Amir’s commentary on how Turkey turned from an ally to an enemy of Israel
“a great nation, a great power”—the recent Fourth General Congress of Turkish Prime Minister Recep Tayyip Erdogan’s AKP party proclaimed” this ambitious goal for 2023, the hundredth anniversary of the founding of the Turkish Republic. The Congress celebrated Erdogan’s leadership and reelected him as party chairman.
With his party’s backing, and through a prospective new constitution that will create a powerful “presidential system,” Erdogan expects to preside over the anniversary celebrations as president of a transformed Turkey that dominates the Middle East.
Would Turkey be a moderating influence on political Islam, in particular on the Muslim Brotherhood parties now dominant in much of the new Middle East? Will Erdogan make the country a unique Islamic liberal democracy that will reconcile the Muslim world to the West?But what would be the shape of Erdogan’s golden age?
Or is he presiding, as a growing number of observers fear, over an Islamist transformation of Turkey that would put it at odds with the West as it consolidates a “neo-Ottoman” regime? Those who worry about such an outcome find a portent in his remarks—well noted in Turkey but not elsewhere—at his party’s recent Congress. There, Erdogan urged the youth of Turkey to look not only to 2023, but to 2071 as well.
This is a date that is unlikely to be meaningful for Westerners, but is evocative for many Turks. 2071 will mark one thousand years since the Battle of Manzikert. There, the Seljuk Turks—a tribe originally from Central Asia—decisively defeated the leading Christian power of that era, the Byzantine Empire, and thereby stunned the medieval world. At the battle’s end, the Seljuk leader stepped on the Christian emperor’s throat to mark Christendom’s humiliation. The Seljuk victory began a string of events that allowed the Seljuk Turks to capture the lands of modern Turkey and create an empire that would stretch across much of Palestine, Iraq, Syria, and Iran.
In evoking Manzikert, Erdogan recalled for today’s Turks the glories of their aggressive warrior ancestors who had set out to conquer non-Muslim lands and, along the way, fought off the hated Shias of their day to dominate much of the Middle East. Manzikert is thus not an image of a peaceful and prosperous liberal state that sways others by its example of tolerance, virtue, and goodwill.
Rather it indicates that as part of his vision of Turkish power and glory, Erdogan seeks to reverse the broad legacy of Mustafa Kemal Ataturk, who founded modern Turkey in 1923. The recent AKP Congress aimed to celebrate Erdogan as a new and powerful kind of leader—now prime minister, later president—of Turkey, one ready to abandon Ataturk’s secular state structures and Western orientation. The warrior Ataturk warned against the allure of military victories; the politician Erdogan invokes them.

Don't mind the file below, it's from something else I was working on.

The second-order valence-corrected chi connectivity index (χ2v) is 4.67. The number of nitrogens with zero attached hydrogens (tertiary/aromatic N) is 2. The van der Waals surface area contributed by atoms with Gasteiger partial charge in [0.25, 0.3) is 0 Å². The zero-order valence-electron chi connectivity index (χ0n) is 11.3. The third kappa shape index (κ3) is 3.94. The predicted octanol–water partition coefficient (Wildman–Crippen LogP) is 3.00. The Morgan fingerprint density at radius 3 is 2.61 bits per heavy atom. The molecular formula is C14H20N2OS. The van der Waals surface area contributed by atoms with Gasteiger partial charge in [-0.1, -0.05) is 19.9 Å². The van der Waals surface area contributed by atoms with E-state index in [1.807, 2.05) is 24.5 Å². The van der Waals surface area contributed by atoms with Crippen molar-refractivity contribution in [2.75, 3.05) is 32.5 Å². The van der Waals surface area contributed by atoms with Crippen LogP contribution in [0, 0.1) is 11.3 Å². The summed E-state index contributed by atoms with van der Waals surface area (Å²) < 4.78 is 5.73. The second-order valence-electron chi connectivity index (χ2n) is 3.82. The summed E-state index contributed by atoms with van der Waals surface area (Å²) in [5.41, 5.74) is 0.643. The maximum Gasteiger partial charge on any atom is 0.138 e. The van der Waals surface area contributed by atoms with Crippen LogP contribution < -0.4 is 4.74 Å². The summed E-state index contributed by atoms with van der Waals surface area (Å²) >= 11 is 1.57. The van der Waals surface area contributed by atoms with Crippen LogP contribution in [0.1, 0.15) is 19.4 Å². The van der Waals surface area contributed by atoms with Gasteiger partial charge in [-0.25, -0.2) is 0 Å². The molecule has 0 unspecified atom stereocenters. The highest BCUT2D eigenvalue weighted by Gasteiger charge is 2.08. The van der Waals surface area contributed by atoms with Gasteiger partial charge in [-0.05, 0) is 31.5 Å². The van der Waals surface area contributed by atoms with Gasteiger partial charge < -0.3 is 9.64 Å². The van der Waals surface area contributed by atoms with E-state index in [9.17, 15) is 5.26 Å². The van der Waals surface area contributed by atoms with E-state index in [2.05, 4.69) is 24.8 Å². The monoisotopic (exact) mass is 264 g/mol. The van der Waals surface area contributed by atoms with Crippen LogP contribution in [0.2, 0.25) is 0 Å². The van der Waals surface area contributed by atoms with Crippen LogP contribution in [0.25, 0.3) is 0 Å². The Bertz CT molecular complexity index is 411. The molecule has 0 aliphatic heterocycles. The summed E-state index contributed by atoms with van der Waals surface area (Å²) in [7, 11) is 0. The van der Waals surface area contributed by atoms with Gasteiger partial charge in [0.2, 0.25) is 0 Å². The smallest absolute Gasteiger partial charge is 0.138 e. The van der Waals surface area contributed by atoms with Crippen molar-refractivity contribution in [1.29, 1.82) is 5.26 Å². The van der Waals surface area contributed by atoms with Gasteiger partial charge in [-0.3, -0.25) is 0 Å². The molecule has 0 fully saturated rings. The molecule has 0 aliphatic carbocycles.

But for all Erdogan’s domestic problems, his grasp has most outstripped his reach in foreign affairs. Here, too, his agenda and failures seem to reflect a fundamentally Islamist vision, albeit one that he may be in the process of redefining.
Under Ataturk, Turkey insulated itself from troubled Middle Eastern politics and Islam’s anti-modern pull by associating with Europe and the West. Almost from the beginning of his rule, whatever the symbolism he offered the West, Erdogan has turned this legacy inside out, emphasizing Muslim solidarity and engagement with the Middle East as Turkey’s true destiny. Erdogan’s new direction was partially embodied in the AKP’s now famous, if often ridiculed, policy of “zero problems with neighbors.” Under this approach, Turkey would embrace not only the Sunni-led states of Turkey’s former imperial realm, but also the broader Islamic world. This included most notably Shiite-led Iran and Alawite-led Syria, the two neighbors most identified with ideological hostility to the West. Erdogan has met with mixed results in the Sunni realm, and disastrous rebuffs elsewhere.
Erdogan’s reorientation of Turkish foreign policy led to an early embrace of forces hostile to Israel. Previously, Turkey had maintained close relations with Israel and a distance from the Palestinian “movement.” As early as 2004, Erdogan had declared his sympathies with the Palestinian terrorist group Hamas, even though it was opposed by the more secular and nationalist Palestinian Authority, led by Western favorites Mahmoud Abbas and Salam Fayyad. In 2006, after Hamas won the Palestinian elections, Erdogan welcomed its senior leadership to Turkey in a celebratory fashion. With his shift came a steadily increasing rhetorical assault on Israel’s Palestinian policies. After the Gaza war of 2008–2009, Erdogan publicly insulted Israeli President Shimon Peres at the Davos Conference, calling him a “killer.” In 2010, he conspired to provoke the “flotilla” incident, which aimed to delegitimize Israel’s maritime embargo of Gaza. More recently, he called Israel a terrorist state and threatens to escalate this schism with Israel.